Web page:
The two weddings I was lucky to attend were very special times.  My friend Lori had a very simple yet elegant wedding set in an old mansion bed and breakfast, catered with Indian food and a scrumptious chocolate strawberry cake that she made herself!  My sister had the big traditional wedding, quite extravagant yet earthy, with gorgeous yellow and orange roses, a hummer limo, huge gourmet buffet at a country club and a raging dance party.  Good times all around, with so many friends and family in town!  Time of course flew by way to fast.
The Wednesday after my sister's wedding, I got on a plane again for Tanzania, reminding myself I have only 8 months left.  All my flight connections went smoothly, even having a 3 hour emergency landing in Goose Bay, Quebec to let off a sick person.  I spent Friday in Dar taking care of business related matters, and all day Saturday on the beach, where I ended up sleeping off most of my jet lag.  A great place to do it!  Sunday I took a bus to Mafinga, and Monday returned to the village.
I returned to find my house and everything in it intact, except there was dirt everywhere that had fallen from the ceiling or blown in, my clothes cabinet and all my clothes inside and my bed and bedsheets were infected with mildew, weeds had overtaken my garden, one of my (thought to be) hens turned into a rooster, and my cat was missing!  She later turned up; I discovered she had kittens in the forest behind the house because she apparently was scared of my guard who slept there every night.  On Thursday she finally brought them (4 of them!) to live with us.  I love having kittens!  Other things to be happy about (after cleaning and washing everything)  is returning to the awesome natural beauty I am surrounded by, the peaceful solitude, being out on my bike again, and my very welcoming village friends.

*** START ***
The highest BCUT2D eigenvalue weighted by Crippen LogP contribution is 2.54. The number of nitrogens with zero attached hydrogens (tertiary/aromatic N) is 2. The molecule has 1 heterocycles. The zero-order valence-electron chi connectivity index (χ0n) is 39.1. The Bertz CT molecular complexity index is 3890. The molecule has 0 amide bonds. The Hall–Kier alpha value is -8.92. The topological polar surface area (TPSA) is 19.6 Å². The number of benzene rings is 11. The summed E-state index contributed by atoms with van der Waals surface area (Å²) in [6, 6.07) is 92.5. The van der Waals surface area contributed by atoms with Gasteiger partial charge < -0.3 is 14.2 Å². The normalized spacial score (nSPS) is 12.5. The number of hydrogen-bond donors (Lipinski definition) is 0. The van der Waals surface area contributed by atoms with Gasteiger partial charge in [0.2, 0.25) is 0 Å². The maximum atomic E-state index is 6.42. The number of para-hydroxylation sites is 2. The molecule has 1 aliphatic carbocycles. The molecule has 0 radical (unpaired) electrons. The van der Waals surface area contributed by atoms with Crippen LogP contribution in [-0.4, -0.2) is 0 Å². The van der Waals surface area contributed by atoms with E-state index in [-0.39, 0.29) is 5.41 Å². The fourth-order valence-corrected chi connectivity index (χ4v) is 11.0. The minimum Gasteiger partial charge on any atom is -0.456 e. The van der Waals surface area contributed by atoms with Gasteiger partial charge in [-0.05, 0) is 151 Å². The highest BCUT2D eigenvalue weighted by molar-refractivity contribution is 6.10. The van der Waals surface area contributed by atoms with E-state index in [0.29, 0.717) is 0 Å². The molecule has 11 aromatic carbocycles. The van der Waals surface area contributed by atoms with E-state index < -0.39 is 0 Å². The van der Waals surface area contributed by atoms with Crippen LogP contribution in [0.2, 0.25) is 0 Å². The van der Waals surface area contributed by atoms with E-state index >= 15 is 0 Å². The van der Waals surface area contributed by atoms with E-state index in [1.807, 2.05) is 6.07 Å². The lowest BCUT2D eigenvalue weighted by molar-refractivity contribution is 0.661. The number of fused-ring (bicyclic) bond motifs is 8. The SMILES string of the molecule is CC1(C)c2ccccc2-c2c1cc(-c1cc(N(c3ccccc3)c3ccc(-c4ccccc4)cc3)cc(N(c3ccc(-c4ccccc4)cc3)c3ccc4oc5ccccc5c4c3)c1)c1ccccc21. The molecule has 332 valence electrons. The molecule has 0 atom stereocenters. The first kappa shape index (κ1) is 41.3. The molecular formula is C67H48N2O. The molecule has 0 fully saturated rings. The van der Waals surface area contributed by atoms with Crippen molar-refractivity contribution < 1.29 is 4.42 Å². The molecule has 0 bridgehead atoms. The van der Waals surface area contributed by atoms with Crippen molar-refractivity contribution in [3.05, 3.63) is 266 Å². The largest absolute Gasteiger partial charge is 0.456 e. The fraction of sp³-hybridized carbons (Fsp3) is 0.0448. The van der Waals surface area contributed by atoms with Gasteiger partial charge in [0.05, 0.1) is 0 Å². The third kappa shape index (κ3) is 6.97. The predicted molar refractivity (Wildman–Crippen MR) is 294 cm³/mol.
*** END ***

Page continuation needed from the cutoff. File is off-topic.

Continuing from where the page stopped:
I brought back almost as much stuff as I brough to America - all gifts - but to America I brought baskets, wood carvings, batiks, and fabrics, whereas to Tanzania I brought M&Ms, sweaters and sweatshirts (thanks Mom and Dad and Vic!), potholders, calendars, candles, jewelry, and bubbles.  They LOVE everything I brought for them, especially the jewelry and bubbles.  Even the adults have never seen bubbles before and get quite a kick out of them!
My last 8 months here I'm sure will go fast, because I have plenty to keep me busy!  This month I'll continue teaching English at the school, organize a second beekeeping seminar, begin making fuel-efficient stoves, and track down another place to buy modern breed roosters.  The Rhode Island Reds I brought a few months ago are not getting it on with the local hens!  (Any advice in this area would be much appreciated!  My uncle suggested country music, but I haven't tried this yet.)  The first week of May will be Girls' Empowerment Camp, same as last year but this year at an Italian convent (= good food!).  Then mid-May I'll head to Dar to pick up my friend Jamie from Alaska.  She'll be here for almost a whole month and we're doing everything there is to do here - safari, village, Zanzibar, and most exciting, climbing Mt. Kilimanjaro! 
I want to say a big THANK YOU to everyone who donated money for my students.  I now have enough to take (maybe 30!) primary students on safari, buy several books for the new library, and pay secondary school fees for at least 3 maybe 4 students.  I'm still in the process of organizing everything now, but as soon as I can I'll be sending you pictures of the students and hopefully letters from them.  *** If you haven't donated but would still like to, it's not too late.  You can still send checks addressed to me (my mom has power of attourney) at my parents' address.  They'll deposit them in my account there, I'll withdraw the funds from an ATM in Dar, then deposit them in the account I am setting up here.  Wanafunzi wanawashukuru sana!  The students thank you very much!